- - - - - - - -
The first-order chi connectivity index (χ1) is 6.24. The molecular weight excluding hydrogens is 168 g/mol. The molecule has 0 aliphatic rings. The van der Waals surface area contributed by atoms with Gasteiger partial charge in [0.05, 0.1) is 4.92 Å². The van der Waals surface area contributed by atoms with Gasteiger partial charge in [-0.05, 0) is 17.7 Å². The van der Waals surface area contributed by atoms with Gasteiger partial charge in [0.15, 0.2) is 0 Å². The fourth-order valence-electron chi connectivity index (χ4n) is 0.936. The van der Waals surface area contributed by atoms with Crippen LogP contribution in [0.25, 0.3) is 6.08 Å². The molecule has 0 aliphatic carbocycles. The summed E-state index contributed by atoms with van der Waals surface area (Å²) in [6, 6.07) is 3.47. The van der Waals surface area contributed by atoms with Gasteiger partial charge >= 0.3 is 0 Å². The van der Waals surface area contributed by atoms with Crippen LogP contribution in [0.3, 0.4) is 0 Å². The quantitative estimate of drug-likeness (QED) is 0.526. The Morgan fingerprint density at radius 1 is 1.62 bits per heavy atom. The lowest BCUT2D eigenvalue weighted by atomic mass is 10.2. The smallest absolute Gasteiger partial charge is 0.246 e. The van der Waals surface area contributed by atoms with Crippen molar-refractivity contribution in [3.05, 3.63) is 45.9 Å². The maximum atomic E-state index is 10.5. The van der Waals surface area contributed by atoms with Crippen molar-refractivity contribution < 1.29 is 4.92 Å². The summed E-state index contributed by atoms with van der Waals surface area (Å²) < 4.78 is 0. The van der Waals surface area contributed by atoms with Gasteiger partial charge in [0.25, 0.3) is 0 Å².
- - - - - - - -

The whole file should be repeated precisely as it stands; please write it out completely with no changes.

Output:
The first-order chi connectivity index (χ1) is 6.24. The molecular weight excluding hydrogens is 168 g/mol. The molecule has 0 aliphatic rings. The van der Waals surface area contributed by atoms with Gasteiger partial charge in [0.05, 0.1) is 4.92 Å². The van der Waals surface area contributed by atoms with Gasteiger partial charge in [-0.05, 0) is 17.7 Å². The van der Waals surface area contributed by atoms with Gasteiger partial charge in [0.15, 0.2) is 0 Å². The fourth-order valence-electron chi connectivity index (χ4n) is 0.936. The van der Waals surface area contributed by atoms with Crippen LogP contribution in [0.25, 0.3) is 6.08 Å². The molecule has 0 aliphatic carbocycles. The summed E-state index contributed by atoms with van der Waals surface area (Å²) in [6, 6.07) is 3.47. The van der Waals surface area contributed by atoms with Gasteiger partial charge >= 0.3 is 0 Å². The van der Waals surface area contributed by atoms with Crippen LogP contribution in [0.3, 0.4) is 0 Å². The quantitative estimate of drug-likeness (QED) is 0.526. The Morgan fingerprint density at radius 1 is 1.62 bits per heavy atom. The lowest BCUT2D eigenvalue weighted by atomic mass is 10.2. The smallest absolute Gasteiger partial charge is 0.246 e. The van der Waals surface area contributed by atoms with Crippen molar-refractivity contribution in [3.05, 3.63) is 45.9 Å². The maximum atomic E-state index is 10.5. The van der Waals surface area contributed by atoms with Crippen molar-refractivity contribution < 1.29 is 4.92 Å². The summed E-state index contributed by atoms with van der Waals surface area (Å²) < 4.78 is 0. The van der Waals surface area contributed by atoms with Gasteiger partial charge in [0.25, 0.3) is 0 Å².